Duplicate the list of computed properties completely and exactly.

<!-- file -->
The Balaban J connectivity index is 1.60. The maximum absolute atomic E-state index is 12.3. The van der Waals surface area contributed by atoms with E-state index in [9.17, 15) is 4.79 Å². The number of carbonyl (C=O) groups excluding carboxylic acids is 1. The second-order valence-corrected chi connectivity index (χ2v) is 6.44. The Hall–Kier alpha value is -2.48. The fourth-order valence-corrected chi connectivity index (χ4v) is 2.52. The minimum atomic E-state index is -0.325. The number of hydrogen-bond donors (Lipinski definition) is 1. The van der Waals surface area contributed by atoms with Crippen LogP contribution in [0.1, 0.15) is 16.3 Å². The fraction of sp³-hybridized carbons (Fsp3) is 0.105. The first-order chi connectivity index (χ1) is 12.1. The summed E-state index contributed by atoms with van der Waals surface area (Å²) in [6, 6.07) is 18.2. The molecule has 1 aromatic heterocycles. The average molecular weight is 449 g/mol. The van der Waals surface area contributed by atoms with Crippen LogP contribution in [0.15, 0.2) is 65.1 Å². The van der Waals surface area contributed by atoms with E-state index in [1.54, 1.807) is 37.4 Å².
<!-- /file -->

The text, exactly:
The Balaban J connectivity index is 1.60. The maximum absolute atomic E-state index is 12.3. The van der Waals surface area contributed by atoms with E-state index in [9.17, 15) is 4.79 Å². The number of carbonyl (C=O) groups excluding carboxylic acids is 1. The second-order valence-corrected chi connectivity index (χ2v) is 6.44. The Hall–Kier alpha value is -2.48. The fourth-order valence-corrected chi connectivity index (χ4v) is 2.52. The minimum atomic E-state index is -0.325. The number of hydrogen-bond donors (Lipinski definition) is 1. The van der Waals surface area contributed by atoms with Crippen LogP contribution in [0.1, 0.15) is 16.3 Å². The fraction of sp³-hybridized carbons (Fsp3) is 0.105. The first-order chi connectivity index (χ1) is 12.1. The summed E-state index contributed by atoms with van der Waals surface area (Å²) in [6, 6.07) is 18.2. The molecule has 1 aromatic heterocycles. The average molecular weight is 449 g/mol. The van der Waals surface area contributed by atoms with Crippen LogP contribution in [0.15, 0.2) is 65.1 Å². The van der Waals surface area contributed by atoms with E-state index in [1.54, 1.807) is 37.4 Å².